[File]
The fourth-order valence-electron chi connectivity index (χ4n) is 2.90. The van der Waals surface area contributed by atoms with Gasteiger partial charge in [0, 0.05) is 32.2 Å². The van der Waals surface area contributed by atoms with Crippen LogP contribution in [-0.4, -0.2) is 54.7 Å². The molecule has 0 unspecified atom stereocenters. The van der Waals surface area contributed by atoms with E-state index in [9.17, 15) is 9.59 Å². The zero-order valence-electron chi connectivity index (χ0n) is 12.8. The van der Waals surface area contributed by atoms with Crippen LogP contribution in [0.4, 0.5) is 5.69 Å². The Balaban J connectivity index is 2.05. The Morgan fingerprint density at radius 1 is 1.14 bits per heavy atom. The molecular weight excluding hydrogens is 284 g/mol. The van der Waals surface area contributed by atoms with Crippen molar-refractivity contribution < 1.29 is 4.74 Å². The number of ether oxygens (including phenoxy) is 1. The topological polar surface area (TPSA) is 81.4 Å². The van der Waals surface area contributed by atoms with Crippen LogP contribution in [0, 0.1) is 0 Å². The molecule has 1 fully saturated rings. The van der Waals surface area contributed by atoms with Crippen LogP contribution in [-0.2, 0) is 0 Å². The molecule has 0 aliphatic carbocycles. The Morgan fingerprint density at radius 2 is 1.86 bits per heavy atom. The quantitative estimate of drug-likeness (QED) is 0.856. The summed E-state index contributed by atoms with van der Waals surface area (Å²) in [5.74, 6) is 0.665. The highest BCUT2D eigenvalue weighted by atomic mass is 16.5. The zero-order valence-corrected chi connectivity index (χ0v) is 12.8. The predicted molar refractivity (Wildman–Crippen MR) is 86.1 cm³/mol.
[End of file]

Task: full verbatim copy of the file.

The fourth-order valence-electron chi connectivity index (χ4n) is 2.90. The van der Waals surface area contributed by atoms with Gasteiger partial charge in [0, 0.05) is 32.2 Å². The van der Waals surface area contributed by atoms with Crippen LogP contribution in [-0.4, -0.2) is 54.7 Å². The molecule has 0 unspecified atom stereocenters. The van der Waals surface area contributed by atoms with E-state index in [9.17, 15) is 9.59 Å². The zero-order valence-electron chi connectivity index (χ0n) is 12.8. The van der Waals surface area contributed by atoms with Crippen LogP contribution in [0.4, 0.5) is 5.69 Å². The Balaban J connectivity index is 2.05. The Morgan fingerprint density at radius 1 is 1.14 bits per heavy atom. The molecular weight excluding hydrogens is 284 g/mol. The van der Waals surface area contributed by atoms with Crippen molar-refractivity contribution < 1.29 is 4.74 Å². The number of ether oxygens (including phenoxy) is 1. The topological polar surface area (TPSA) is 81.4 Å². The van der Waals surface area contributed by atoms with Crippen LogP contribution in [0, 0.1) is 0 Å². The molecule has 1 fully saturated rings. The van der Waals surface area contributed by atoms with Crippen LogP contribution in [-0.2, 0) is 0 Å². The molecule has 0 aliphatic carbocycles. The Morgan fingerprint density at radius 2 is 1.86 bits per heavy atom. The quantitative estimate of drug-likeness (QED) is 0.856. The summed E-state index contributed by atoms with van der Waals surface area (Å²) in [5.74, 6) is 0.665. The highest BCUT2D eigenvalue weighted by atomic mass is 16.5. The zero-order valence-corrected chi connectivity index (χ0v) is 12.8. The predicted molar refractivity (Wildman–Crippen MR) is 86.1 cm³/mol.